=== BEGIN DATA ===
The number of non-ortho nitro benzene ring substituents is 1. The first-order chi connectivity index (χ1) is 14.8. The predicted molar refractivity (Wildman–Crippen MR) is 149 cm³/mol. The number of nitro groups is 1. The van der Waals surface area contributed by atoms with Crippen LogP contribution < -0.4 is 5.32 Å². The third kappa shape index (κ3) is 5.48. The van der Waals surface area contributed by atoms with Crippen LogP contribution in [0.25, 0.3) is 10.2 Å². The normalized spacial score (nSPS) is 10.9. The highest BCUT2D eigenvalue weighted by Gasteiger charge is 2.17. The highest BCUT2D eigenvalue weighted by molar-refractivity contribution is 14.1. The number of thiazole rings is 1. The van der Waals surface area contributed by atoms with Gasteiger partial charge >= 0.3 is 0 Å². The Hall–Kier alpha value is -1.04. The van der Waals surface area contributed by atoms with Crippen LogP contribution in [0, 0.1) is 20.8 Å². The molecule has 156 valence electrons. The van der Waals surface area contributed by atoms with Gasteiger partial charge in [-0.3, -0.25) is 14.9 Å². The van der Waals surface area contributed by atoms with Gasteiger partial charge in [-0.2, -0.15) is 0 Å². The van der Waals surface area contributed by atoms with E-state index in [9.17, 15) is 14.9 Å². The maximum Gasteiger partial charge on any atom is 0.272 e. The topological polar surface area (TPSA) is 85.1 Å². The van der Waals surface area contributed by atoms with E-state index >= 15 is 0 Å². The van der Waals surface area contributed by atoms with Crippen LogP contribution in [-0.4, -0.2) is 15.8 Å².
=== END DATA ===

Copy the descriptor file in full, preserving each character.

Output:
The number of non-ortho nitro benzene ring substituents is 1. The first-order chi connectivity index (χ1) is 14.8. The predicted molar refractivity (Wildman–Crippen MR) is 149 cm³/mol. The number of nitro groups is 1. The van der Waals surface area contributed by atoms with Crippen LogP contribution < -0.4 is 5.32 Å². The third kappa shape index (κ3) is 5.48. The van der Waals surface area contributed by atoms with Crippen LogP contribution in [0.25, 0.3) is 10.2 Å². The normalized spacial score (nSPS) is 10.9. The highest BCUT2D eigenvalue weighted by Gasteiger charge is 2.17. The highest BCUT2D eigenvalue weighted by molar-refractivity contribution is 14.1. The number of thiazole rings is 1. The van der Waals surface area contributed by atoms with Gasteiger partial charge >= 0.3 is 0 Å². The Hall–Kier alpha value is -1.04. The van der Waals surface area contributed by atoms with Crippen LogP contribution in [0, 0.1) is 20.8 Å². The molecule has 156 valence electrons. The van der Waals surface area contributed by atoms with Gasteiger partial charge in [-0.3, -0.25) is 14.9 Å². The van der Waals surface area contributed by atoms with Gasteiger partial charge in [-0.2, -0.15) is 0 Å². The van der Waals surface area contributed by atoms with E-state index in [9.17, 15) is 14.9 Å². The maximum Gasteiger partial charge on any atom is 0.272 e. The topological polar surface area (TPSA) is 85.1 Å². The van der Waals surface area contributed by atoms with E-state index >= 15 is 0 Å². The van der Waals surface area contributed by atoms with Crippen LogP contribution in [-0.4, -0.2) is 15.8 Å².